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I have an appache server running on Linux - CentOS.

In order to be able to edit my php files on Windows, I linked the server to my Dropbox account and created a symlink from the Dropbox folder, which is located under /root/Dropbox, to my public_html folder. Then when I tried to edit a file in public_html through Windows, its permission turned to root and thus I got the famous 500 error. I guessed it has to do with the mentioned symlink's permission, so I changed the permission for the symlink to my user account but it didn't change. But what happed next overwhelmed me: suddenly when I try to access any page on my site I get:

Forbidden You don't have permission to access /My/site/name/page.php on this server.

Digging around I found out that the public_html owner and group is root, ps aux | grep apache showed

root      4533  0.0  0.0  10892  1604 ?        S    Jul31   0:00     /usr/local/apache/bin/httpd -k start -DSSL
nobody    4534  0.0  0.1  10892  2956 ?        S    Jul31   0:00 /usr/local/apache/bin/httpd -k start -DSSL
nobody    4535  0.0  0.1  10892  2952 ?        S    Jul31   0:00 /usr/local/apache/bin/httpd -k start -DSSL
nobody    4536  0.0  0.1  10892  2956 ?        S    Jul31   0:00 /usr/local/apache/bin/httpd -k start -DSSL
nobody    4537  0.0  0.1  10892  2956 ?        S    Jul31   0:00 /usr/local/apache/bin/httpd -k start -DSSL
nobody    4538  0.0  0.1  10892  2956 ?        S    Jul31   0:00 /usr/local/apache/bin/httpd -k start -DSSL
nobody    4551  0.0  0.1  10892  2208 ?        S    Jul31   0:00 /usr/local/apache/bin/httpd -k start -DSSL
nobody    4556  0.0  0.1  10892  2200 ?        S    Jul31   0:00 /usr/local/apache/bin/httpd -k start -DSSL
nobody    4565  0.0  0.1  10892  2200 ?        S    Jul31   0:00 /usr/local/apache/bin/httpd -k start -DSSL
nobody    4572  0.0  0.1  10892  2200 ?        S    Jul31   0:00 /usr/local/apache/bin/httpd -k start -DSSL

changing the group of public_html to nobody did the trick and got this error off. But I don't know if it should be like this, I mean, I don't know what group it had before.

So I have two qustions:

1. Given the mentioned apache's user, to what user should public_html be belong to?

2. If the answer to 1 is root, can you think of any reason that caused this error to suddenly happen, and what should be done in order to solve it?

It's worth to mention that I started by posting the question here but I didn't get any answer so I'm trying here. Hope it's legal.

share|improve this question
    
also look at the folder permissions? –  Loopo May 11 '13 at 7:40
    
Oh, you are right, public_html's ownership has changed to root and its permission is rwxr-x---. Genius! But can you please guess how did it happen? I can tell for sure that it didn't happen right after I created the symlink even though the symlink is under root. –  Subway May 11 '13 at 7:46
    
the owner of the files/folders should be the web-server user, I think this is 'apache' on CentOs. –  Loopo May 11 '13 at 7:49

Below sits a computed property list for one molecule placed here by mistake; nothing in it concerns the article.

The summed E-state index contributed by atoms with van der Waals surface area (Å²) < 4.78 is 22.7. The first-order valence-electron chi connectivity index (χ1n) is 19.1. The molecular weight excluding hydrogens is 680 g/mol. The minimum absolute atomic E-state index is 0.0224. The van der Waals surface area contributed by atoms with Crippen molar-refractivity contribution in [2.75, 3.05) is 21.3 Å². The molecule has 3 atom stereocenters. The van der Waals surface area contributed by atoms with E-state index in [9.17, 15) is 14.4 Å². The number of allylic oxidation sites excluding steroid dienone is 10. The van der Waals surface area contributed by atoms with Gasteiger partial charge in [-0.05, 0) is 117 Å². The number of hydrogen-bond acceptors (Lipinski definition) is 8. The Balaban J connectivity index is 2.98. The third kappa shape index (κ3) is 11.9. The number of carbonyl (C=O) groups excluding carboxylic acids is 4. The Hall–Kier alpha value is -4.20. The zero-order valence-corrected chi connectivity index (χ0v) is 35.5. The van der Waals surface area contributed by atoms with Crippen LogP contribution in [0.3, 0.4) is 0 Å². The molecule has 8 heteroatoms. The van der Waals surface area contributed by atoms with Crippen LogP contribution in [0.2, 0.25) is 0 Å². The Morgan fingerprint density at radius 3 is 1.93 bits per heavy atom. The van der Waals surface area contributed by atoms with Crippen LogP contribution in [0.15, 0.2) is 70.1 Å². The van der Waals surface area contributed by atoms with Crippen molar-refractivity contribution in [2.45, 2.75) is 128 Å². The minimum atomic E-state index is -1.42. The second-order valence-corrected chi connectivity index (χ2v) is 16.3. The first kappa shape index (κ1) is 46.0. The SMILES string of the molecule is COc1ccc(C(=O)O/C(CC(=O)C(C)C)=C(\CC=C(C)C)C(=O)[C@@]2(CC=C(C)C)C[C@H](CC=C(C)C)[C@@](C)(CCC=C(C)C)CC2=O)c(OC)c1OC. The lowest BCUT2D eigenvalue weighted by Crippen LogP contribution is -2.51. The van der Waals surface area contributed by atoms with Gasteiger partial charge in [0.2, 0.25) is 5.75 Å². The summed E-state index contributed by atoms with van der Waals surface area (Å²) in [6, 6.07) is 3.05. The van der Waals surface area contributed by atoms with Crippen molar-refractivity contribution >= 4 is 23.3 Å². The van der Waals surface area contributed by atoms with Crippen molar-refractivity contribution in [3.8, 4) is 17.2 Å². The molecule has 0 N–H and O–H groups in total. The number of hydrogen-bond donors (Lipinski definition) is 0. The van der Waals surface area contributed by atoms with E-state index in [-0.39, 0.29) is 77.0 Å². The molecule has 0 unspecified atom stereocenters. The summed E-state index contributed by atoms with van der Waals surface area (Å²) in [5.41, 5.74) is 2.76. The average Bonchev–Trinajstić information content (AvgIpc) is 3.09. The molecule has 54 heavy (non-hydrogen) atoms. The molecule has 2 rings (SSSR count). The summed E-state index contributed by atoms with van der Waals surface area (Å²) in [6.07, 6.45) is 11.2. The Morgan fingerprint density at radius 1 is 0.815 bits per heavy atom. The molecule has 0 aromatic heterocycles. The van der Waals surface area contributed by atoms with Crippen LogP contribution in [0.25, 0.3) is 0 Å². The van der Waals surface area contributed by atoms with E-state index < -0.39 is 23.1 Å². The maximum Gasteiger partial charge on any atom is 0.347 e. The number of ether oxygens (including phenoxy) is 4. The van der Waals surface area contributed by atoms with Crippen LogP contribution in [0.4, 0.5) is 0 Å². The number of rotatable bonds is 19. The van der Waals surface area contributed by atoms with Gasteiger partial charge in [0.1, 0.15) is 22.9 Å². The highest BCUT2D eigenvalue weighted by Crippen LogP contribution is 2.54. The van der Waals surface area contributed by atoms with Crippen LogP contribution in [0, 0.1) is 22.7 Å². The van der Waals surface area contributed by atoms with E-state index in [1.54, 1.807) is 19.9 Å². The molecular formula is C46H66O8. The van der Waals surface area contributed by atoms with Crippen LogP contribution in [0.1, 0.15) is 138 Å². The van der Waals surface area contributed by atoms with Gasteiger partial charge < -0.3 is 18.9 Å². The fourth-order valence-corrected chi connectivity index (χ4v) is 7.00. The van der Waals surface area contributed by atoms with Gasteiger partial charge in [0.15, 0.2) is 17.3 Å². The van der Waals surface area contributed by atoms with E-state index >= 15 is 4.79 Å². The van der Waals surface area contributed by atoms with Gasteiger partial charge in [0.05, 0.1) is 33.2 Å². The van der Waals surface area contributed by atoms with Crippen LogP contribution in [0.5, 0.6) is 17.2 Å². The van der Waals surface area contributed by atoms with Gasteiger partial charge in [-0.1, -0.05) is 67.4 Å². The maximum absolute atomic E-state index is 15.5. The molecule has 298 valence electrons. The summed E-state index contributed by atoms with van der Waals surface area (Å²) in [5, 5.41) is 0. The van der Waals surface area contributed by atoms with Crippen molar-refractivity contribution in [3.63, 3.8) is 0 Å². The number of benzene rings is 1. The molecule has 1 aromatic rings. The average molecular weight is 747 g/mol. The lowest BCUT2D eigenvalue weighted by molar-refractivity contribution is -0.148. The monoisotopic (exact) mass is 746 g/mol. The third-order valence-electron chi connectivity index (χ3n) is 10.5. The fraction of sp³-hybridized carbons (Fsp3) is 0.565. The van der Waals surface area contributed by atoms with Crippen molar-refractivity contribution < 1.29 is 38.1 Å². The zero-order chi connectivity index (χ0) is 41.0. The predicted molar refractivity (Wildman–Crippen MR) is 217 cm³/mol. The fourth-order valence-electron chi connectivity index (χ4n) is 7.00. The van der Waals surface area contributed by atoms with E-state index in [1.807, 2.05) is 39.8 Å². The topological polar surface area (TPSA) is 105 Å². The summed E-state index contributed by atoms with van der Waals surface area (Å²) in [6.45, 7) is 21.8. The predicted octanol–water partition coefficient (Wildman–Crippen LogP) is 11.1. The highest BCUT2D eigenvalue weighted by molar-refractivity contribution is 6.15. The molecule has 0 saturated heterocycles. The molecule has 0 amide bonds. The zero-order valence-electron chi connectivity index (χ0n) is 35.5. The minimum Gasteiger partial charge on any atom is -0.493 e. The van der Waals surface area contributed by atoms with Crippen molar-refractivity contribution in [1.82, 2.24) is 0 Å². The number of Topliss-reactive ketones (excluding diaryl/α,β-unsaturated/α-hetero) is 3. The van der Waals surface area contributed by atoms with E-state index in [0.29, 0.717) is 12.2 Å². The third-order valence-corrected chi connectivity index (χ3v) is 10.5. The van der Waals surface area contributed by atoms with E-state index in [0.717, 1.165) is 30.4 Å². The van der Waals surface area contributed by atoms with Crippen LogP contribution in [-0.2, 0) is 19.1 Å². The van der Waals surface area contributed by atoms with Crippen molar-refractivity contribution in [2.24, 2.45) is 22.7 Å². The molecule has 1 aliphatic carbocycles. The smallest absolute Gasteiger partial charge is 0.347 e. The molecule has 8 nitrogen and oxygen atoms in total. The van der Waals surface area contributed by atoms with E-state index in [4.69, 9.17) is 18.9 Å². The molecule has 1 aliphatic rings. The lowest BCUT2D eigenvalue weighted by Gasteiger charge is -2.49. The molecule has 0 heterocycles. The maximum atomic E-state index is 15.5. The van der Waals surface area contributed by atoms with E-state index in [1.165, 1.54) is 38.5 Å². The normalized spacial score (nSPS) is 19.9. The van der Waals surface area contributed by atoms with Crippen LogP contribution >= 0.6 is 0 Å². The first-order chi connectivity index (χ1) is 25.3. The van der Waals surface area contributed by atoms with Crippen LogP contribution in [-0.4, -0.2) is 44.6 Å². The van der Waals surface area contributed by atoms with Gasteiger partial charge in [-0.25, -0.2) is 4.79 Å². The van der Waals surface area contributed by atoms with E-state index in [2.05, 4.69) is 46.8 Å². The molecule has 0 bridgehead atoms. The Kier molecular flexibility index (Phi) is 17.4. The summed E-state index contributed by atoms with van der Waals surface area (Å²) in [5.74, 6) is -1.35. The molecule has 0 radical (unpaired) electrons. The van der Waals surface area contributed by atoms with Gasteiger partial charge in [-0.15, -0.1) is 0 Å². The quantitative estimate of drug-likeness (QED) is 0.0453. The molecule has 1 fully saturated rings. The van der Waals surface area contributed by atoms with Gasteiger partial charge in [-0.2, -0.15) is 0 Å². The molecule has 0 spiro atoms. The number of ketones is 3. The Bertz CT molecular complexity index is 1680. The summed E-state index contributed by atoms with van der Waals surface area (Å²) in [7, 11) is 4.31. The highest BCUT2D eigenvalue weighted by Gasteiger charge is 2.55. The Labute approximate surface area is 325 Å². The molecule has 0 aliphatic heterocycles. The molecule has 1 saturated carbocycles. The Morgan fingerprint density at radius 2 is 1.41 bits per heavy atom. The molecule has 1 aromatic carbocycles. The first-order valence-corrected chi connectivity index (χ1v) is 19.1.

Sorry I edited my comment. Is the rwxr-x--- permission for public_html good enough? –  Subway May 11 '13 at 7:51
    
OK, I changed the owner of public_html but the error still occurs. –  Subway May 11 '13 at 7:56
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1 Answer 1

up vote 2 down vote accepted

You could run Dropbox as a non-root user, have public_html owned by that user and the apache group, and permissioned rwxrwx--- (i.e. 770) so that both your user and Apache can read and write.

Also, as a general principle of Linux/Unix administration, you should never run applications as root unless you absolutely have to.

To explain why Apache appears to use root, applications are only allowed to listen on privileged ports (those below 1024) if they are started with root privileges. As HTTP/HTTPS is served on ports 80/443 (respectively), Apache is started as root, and then forks processes under its own user (by default, called 'apache' on Red Hat based distributions - of which CentOS is one - or 'www-data' on Debian-based distribufions - e.g. Ubuntu). The unprivileged user can be configured in your Apache configuration, though for 95% of applications the default is fine.

share|improve this answer
    
Thanks for answering, I’ll try it. I'd +1 it for the explanation if I had the privilege. I’m curious to understand though what caused my server not to respond to requests. So you are saying that since I ran Dropbox as root and made a symlink from the Dropbox folder to public_html, that's why public_html turned to be under the root group? –  Subway May 11 '13 at 13:09
    
And just a little question, why is it that on my CentOS, apache's sub processes are running under 'nobody', not 'apache'? –  Subway May 11 '13 at 13:12
    
You can check your Apache configuration - usually in /etc/httpd on CentOS, look for the 'User' and 'Group' directives. Running DropBox as root would cause all files within your DropBox folder (of which public_html is one via the symlink) to be owned by root. Another option would be to add the 'apache' user to your non-privileged group, and chmod 770 as above. –  Craig Watson May 11 '13 at 13:25
    
Thank you. What do you mean by "add the 'apache' user to your non-privileged group"? Sorry for the ignorance. –  Subway May 11 '13 at 13:32
1  
No worries - details are here: cyberciti.biz/faq/howto-linux-add-user-to-group - you will need to create a user to use with DropBox, and also create a group with the same name. Once you've created both, you can add the user that Apache runs as to the created group, so that it will be able to read your 'public_html' folder (the second 'rwx' in the permissions list are for the group). –  Craig Watson May 11 '13 at 13:48
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